Header Copy

Covering the villages of Wilsden and Harecroft

preview


Arthur P. Johnson

Pte.  Johnson,  Arthur Preston    62734  9th Battalion King’s Own Yorkshire Light Infantry

 

Born in Scarborough in 1900, Arthur was the son of Lily and Joseph Johnson, a traveller in the cigar and cork trade. He had three younger sisters, Joyce, Lily and Sheila. In 1911 the family was living at 33 The Norr, Wilsden.

Arthur enlisted in Keighley in November 1917 just after his 18th birthday and was originally no. 5/93858 in the Training Reserve Battalion.

Bradford Weekly Telegraph;   “Pte. Arthur P. Johnson (18) King’s Own Yorkshire Light Infantry, son of Mr and Mrs J.T. Johnson, Coplaw Farm, Wilsden has been killed in action. He joined up in November of last year.”

 Arthur was killed in action on 26 August 1918,  aged 18, and is commemorated on the

Vis-en-Artois Memorial    Panel 8.  This memorial is found on the road from Arras to Cambrai.

After the war, Arthur’s parents moved to 14 Windy Grove, Wilsden.

 Arthur Mehew

Cpl. Mehew, Arthur    3/10683     9th Battalion Duke of Wellington’s (West Riding Regiment)

 

Arthur was born in Wilsden, the eldest son of Robert Mehew, a house-painter and Mary Mehew, a worsted weaver. He had a younger brother, Charles and an older half-brother, Ralph. The family lived at Flax Hall, Wilsden, but their mother, Mary, died in 1903.

Arthur enlisted in August 1914 as soon as Britain declared war on Germany, he made it nearly all the way through but was killed in action on  27 August 1918  aged 23 and was buried in the

Adanac Military Cemetery, Miraumont, Somme, France.  Grave No. VIII. B. 12

Bradford Weekly Telegraph;  -   Corporal Arthur Mehew, West Riding Regiment, son of Mr Robert Mehew of 18, Flax Hall, Wilsden, was killed in action in France on August 27th (1918). He joined the army on August 10, 1914, and went to the Dardanelles the year following, and afterwards to Egypt, and later served on the western front. He was 23 years of age and formerly worked at Drake’s Foundry at Great Horton. He has two brothers serving, one (Charles William) in the Army Service Corps in Palestine, and the other (Ralph) in the West Yorkshire Regiment.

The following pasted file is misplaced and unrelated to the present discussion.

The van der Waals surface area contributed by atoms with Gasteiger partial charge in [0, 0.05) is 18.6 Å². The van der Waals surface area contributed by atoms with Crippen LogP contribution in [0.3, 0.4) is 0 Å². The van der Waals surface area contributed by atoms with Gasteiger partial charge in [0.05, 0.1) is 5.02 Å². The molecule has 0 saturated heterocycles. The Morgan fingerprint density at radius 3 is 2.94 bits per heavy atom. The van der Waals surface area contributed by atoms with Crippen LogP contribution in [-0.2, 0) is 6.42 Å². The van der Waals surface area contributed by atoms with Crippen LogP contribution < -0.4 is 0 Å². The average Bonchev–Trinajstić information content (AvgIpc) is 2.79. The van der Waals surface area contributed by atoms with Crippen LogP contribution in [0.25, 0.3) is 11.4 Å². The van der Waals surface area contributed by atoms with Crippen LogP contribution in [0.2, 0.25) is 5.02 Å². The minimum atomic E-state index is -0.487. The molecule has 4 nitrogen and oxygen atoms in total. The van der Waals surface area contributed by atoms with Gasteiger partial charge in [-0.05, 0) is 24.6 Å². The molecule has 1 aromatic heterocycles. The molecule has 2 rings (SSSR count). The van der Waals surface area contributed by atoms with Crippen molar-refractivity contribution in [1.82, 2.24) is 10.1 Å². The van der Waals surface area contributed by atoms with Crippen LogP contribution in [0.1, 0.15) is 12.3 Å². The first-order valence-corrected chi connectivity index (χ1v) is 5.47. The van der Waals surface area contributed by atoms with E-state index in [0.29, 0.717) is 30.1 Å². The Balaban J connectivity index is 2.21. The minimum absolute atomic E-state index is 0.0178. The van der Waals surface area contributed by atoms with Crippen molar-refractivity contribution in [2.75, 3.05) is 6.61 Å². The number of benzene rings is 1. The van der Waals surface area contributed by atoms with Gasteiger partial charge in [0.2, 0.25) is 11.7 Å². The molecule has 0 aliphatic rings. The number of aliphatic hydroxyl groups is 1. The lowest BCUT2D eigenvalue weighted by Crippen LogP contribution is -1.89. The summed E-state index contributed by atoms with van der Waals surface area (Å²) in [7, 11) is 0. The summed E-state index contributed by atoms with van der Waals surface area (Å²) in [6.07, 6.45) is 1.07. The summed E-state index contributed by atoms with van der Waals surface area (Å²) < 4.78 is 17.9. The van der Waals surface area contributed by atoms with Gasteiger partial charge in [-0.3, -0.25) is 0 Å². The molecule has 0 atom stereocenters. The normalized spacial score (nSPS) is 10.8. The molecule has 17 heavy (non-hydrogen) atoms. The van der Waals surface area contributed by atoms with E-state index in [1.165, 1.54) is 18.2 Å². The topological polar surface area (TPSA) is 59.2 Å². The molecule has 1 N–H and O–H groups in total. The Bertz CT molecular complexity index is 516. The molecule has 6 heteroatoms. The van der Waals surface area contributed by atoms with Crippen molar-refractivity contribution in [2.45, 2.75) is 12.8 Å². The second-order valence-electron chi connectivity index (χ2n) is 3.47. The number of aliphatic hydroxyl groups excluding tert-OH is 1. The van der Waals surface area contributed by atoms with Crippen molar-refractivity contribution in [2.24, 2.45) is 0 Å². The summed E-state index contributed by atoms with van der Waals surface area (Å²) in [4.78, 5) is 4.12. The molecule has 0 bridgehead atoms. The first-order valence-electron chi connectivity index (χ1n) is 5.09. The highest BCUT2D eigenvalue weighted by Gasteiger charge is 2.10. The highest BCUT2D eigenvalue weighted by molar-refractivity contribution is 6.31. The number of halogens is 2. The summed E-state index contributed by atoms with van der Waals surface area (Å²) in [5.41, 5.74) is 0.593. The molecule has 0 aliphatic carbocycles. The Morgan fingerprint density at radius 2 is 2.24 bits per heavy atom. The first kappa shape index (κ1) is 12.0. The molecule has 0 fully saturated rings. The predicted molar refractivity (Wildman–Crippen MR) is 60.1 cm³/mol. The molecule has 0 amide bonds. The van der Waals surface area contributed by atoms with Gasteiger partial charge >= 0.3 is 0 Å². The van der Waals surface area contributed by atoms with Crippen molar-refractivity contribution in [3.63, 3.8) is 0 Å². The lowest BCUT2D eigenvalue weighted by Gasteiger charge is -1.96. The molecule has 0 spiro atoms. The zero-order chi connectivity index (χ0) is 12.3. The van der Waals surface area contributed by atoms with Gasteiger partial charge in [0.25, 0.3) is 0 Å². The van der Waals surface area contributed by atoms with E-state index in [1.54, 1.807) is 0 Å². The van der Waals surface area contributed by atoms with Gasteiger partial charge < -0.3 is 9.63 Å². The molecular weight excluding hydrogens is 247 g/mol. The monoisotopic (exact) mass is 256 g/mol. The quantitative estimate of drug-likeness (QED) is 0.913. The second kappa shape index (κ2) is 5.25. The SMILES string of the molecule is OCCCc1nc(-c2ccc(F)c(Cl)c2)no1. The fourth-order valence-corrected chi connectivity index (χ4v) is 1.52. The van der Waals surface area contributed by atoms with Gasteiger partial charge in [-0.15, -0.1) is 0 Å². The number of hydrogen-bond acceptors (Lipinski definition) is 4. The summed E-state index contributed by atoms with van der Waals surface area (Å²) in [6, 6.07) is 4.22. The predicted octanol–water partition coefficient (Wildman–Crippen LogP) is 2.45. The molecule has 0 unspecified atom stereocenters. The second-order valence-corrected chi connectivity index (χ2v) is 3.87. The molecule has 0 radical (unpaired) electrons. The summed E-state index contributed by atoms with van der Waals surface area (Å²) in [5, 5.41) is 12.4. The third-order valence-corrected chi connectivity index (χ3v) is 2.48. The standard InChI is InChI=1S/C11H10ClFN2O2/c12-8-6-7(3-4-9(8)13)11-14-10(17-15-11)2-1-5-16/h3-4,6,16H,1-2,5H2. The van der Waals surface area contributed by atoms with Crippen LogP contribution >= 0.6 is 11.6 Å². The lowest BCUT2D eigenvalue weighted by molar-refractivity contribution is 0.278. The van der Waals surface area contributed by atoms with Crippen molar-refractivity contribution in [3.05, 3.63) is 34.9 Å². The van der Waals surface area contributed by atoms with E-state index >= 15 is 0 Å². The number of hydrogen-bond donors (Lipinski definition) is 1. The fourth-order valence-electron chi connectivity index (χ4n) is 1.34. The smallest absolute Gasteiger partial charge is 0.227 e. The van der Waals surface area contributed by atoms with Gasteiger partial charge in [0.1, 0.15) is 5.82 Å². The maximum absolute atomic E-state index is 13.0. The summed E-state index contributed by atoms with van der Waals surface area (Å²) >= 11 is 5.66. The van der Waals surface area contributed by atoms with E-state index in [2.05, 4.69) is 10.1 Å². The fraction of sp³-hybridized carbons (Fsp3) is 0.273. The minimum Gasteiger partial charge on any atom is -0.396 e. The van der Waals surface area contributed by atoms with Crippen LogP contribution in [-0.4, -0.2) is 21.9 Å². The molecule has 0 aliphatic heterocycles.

On August 21st, General Byng’s Third Army attacked north of Albert along a fifteen mile front. The Australians, under General Rawlinson, attacked south of Albert together with the Canadians. As the two armies met and became one long front, the town of Albert was taken back from the Germans. Gradually and inexorably the German line retreated. On 26 August the line of attack lengthened northwards beyond Arras as the British First Army joined the attack.

“The Germans were still falling back on the Line as the British Third and Fourth Armies slowly forced shut the door which had been flung open by Ludendorff’s ‘Michael’ attacks in March; and during the last week in August the pressure was maintained, heavy and unrelenting. From German accounts, each day was ‘spent in bloody fighting against an ever and again on-storming enemy, and nights passed without sleep in retirements to new lines’. By August 29th, Byng’s Army was past Bapaume to both north and south...and Rawlinson’s Australians reached the Somme below Peronne.....From Arras in the north to Noyon in the south the battle raged as day succeeded day.”

‘1918 -  The Last Act’ by Barrie Pitt

This was the start of what later was called the ‘Advance to Victory’. Veterans like Arthur were few by now and the war was being fought by 18 and 19 year old soldiers, who had been called up as soon as they were old enough. They were full of confidence but the casualties were huge on both sides.

 

 

 

preview

    preview


21st August - The Second Battle of Bapaume

British and New Zealand forces went into action against German forces holding the French town of Bapaume – which had been a British target on the first day of the Somme in 1916. The attack was designed to keep up the pressure of the Allied attacks on Amiens that had begun to stall in the face of the German defence. Though the battle was successful for the Allies, advancing over 20 miles and capturing 8000 prisoners, there were over 11,000 casualties, falling heavily on the three New Zealand divisions that led the attack.

preview

preview

New Zealand troops passing through Bapaume after its recapture. Image via Wikimedia Commons

preview

Editor’s note: Pre 1930’s, the swastika did not have any of the later associations with the horrors of Nazism, and was a commonly used symbol, appropriated from the Hindu symbol for luck.
  • Keighley News, 17th August 1918

Abram Ackroyd

Pte. Ackroyd, Abram    62221   ‘C’ Coy  30th Reinforcements, 1st Battalion Canterbury Infantry Regiment.   New Zealand Expeditionary Force.

preview

Abram Ackroyd was born on 3 April 1888, third of six children;  Hannah, Alice, Abram, Ethel, Philip and Arthur. His parents were Mary and Jonas Ackroyd of Rose Cottage Farm, Wilsden.  At the time of the children’s births, Jonas was a blacksmith with his brother, John, at the smithy in Wilsden but he later became a farmer.

Abram lived in Wilsden until 1911 when, at the age of 22, he emigrated to New Zealand in search of a better life in the New World. He became a dairy farmer in Te Pu, Rotorua.